Money, for many, is the pebble in our shoe that irrates enough to annoy, but not enough for us to make a fundemental change. And if our accounting systems mirror our confusion or conflict around finances, then that adds more one more thing that we’d prefer not to think too much that will undoubtly circle back and be a source of suffering.

A good accounting system, and the basic understanding of the principles involved can save us a lot of trouble. And it’s not that difficult. If you can learn Chinese medicine, you can certainly grasp the fundemental accounting principles that will help you to better understand the financial health of your practice.

Listen in to this discussion on basic accounting for acupuncturists, embracing financial responsibility and why the 80/20 rule is your friend.

In This Conversation We Discuss:

  • A brief history of QuickBooks
  • Set your system up right in the first place
  • Accounting language 101
  • The difference between management information and accounting information
  • Suggestions for when you first start out— keep it simple
  • What to look for in an accounting professional
  • Taking a mess and turning into order
  • Difference between an account and a bookkeeper
  • If you have a clinic, you’re an entrepreneur
  • Solving problems you don’t know how to solve
  • How to get good tech support
  • Getting over the fear of asking for money
  • You need to know your true costs
  • It can be scary to see what a budget tells you about yourself
  • What happens if I make more money than I think I’m worth?
  • Client Relationship Management systems
  • Get your infrastructure right
  • Get the 80/20 rule working in your favor

Keep It Simple. Track the information that is meaningful and for the things that you can actually control. Most of the time, when I go in to fix an existing QuickBooks setup, the first thing I do is cut down the number of accounts by about half. Just by doing that, it simplifies the processes, eliminates a lot of errors and gives the owner much better information that he or she can really use to help manage the business.

Beverly Hacker

Hi, my name is Beverly Hacker and I'm the owner of BeanCounter.Solutions, a consulting firm that helps small businesses set up or clean up their QuickBooks accounting systems and then teaches them how to make the best use of this powerful platform. I started my career as a bookkeeper, then went back to school to get an accounting degree and becoming a Certified Public Accountant. The timing was perfect, because my joining a small accounting firm coincided with the introduction of personal computers in business and the creation of the original QuickBooks system – that would be in the early 1980s. Since I have a very strong geek streak, I jumped right into the whole idea of doing accounting on computers, and I've been doing it ever since.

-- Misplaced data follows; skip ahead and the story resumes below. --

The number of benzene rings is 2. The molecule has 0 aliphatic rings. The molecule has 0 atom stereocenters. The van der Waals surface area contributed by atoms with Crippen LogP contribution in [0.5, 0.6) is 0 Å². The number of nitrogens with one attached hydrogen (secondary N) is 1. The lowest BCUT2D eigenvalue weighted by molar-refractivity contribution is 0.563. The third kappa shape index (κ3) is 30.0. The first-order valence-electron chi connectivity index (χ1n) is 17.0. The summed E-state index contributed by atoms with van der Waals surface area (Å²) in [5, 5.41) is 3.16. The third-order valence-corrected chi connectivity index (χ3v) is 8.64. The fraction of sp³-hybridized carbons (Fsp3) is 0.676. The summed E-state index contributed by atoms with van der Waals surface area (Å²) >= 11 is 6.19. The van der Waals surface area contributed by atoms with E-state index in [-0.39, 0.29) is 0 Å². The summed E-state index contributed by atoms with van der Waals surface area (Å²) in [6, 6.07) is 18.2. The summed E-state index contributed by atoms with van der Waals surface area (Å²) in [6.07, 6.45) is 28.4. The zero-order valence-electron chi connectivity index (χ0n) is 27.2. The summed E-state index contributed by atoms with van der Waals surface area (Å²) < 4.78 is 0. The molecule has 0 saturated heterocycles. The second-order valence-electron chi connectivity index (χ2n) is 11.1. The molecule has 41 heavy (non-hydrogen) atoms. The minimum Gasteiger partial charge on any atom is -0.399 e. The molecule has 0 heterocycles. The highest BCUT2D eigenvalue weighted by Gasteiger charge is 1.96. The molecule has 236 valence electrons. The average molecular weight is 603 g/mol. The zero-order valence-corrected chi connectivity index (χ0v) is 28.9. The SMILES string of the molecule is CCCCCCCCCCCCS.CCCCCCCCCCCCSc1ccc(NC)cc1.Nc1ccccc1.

I'm one of those folks that did a mid-career switch by becoming the executive director of a community radio station that was operated by a local nonprofit. That meant that I had to use what I knew about accounting and business management and add more skills like fundraising, media programming, and volunteer training. That also sent me back to school for a degree in Media Literacy and teaching media studies at Webster and Lindenwood Universities.

With BeanCounter.Solutions, I've combined all of my interests in computers, accounting, teaching and helping small businesses. One of the things that I've noticed as I've worked with a variety of small businesses and nonprofits is that they very often are frustrated with their accounting systems and feel that not only is it too difficult, but they don't think they are getting any value from the work they put in. I also see that in nearly all cases, that frustration can be alleviated, but finding out exactly how they do business, what kind of information they are looking for and then setting up the system to fit those needs. But that is just the beginning – they also need to learn how to get their information into the system in the most efficient way and they need to know when it's time to call on outside experts for help. So, I use a ‘teach a man to fish' philosophy. My goal is to get folks set up and trained to do as much as they want to on their own and help them when they need it after that. It's a bit of a crazy business model, because if I do it well, I actually work myself out of a job. That's OK with me, because I know that will enable me to help another client in the same way.


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